Are You Eating Too Fast?

Written by on December 10, 2019 in Food, Drink & Nutrition, Health, Prevention with 0 Comments

By Dr. Joseph Mercola |

When you were a kid, scarfing down your lunch so you could leave the table and go back to playtime, did your mother ever tell you to slow down? If so, it turns out (unsurprisingly) that she was right. Eating too fast can lead to overeating and weight gain, not to mention digestive issues. Gobbling down your food too fast may even contribute to the development of metabolic conditions.

In a study published in the Journal of the Academy of Nutrition and Dietetics, researchers found that participants consumed fewer calories during a meal where they ate slowly.  Slowing down your meals does all sorts of good things for your body, including causing you to eat less. Eating slowly creates actual biochemical changes that make you less inclined to overeat.

Here’s what else research shows about taking more time to eat your meal:

• Prolonged chewing helps prevent diabetes

• Prolonged chewing at lunch decreases later snack intake

• The more you chew, the fewer nutrients are lost

• Longer chewing results in fewer calories being consumed and more favorable levels of appetite-regulating hormones that tell your brain when to stop eating

• Eating more slowly decreases food intake and increases satiety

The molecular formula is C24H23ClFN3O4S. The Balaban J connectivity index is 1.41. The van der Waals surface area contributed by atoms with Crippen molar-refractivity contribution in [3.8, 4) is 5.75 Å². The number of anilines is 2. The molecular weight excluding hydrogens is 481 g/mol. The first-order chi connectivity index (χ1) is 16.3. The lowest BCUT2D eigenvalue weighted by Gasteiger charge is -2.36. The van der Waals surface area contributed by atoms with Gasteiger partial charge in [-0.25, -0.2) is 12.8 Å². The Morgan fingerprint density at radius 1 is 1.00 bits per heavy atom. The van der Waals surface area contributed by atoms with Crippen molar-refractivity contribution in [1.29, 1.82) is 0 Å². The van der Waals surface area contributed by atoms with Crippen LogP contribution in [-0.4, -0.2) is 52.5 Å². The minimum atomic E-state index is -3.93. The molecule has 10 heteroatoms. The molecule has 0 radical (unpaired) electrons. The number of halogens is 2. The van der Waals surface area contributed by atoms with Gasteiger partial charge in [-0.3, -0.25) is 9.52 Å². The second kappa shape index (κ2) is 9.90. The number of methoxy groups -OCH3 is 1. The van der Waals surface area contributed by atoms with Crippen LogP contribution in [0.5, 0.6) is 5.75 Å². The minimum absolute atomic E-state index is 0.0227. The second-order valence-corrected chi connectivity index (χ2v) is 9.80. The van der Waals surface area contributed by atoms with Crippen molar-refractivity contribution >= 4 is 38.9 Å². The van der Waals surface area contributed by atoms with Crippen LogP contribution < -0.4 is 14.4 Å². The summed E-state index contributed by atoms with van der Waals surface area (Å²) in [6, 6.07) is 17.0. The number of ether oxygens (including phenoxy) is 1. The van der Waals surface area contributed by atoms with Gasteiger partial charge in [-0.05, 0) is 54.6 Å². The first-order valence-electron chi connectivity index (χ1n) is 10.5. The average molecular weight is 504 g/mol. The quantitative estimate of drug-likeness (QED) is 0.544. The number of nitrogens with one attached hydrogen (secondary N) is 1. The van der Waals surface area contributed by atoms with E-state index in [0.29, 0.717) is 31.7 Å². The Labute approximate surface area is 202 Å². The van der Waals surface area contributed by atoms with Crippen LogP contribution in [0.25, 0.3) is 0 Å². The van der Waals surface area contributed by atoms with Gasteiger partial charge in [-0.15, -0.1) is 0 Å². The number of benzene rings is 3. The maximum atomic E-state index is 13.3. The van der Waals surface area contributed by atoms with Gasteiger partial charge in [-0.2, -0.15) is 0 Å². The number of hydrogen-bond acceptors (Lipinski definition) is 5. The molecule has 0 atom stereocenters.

Eating until you’re full and eating quickly triples your risk of becoming overweight. That’s because when you eat quickly, your body doesn't have the time to go through its natural signaling process, which involves a variety of hormones and feedback loops between your gut and your brain.

These hormones tell you when you've had adequate food, and they’re produced while you're eating, but it takes a bit of time for this to occur. If you eat too quickly, you can easily overeat before your body has a chance to signal that you've had enough.

Most people chew and swallow their food without thinking about it — it's almost an unconscious reflex. Inadequate chewing shortchanges your nutrition because digestion begins in your mouth. The chewing process is actually an extremely important step in digestion, making it easier for your intestines to absorb nutrients from food particles as they pass through.

So how many chews are enough? Most studies seem to top out at 40 chews per bite. Ultimately, savoring your food and everything it brings will undoubtedly benefit your mind, body, and spirit!

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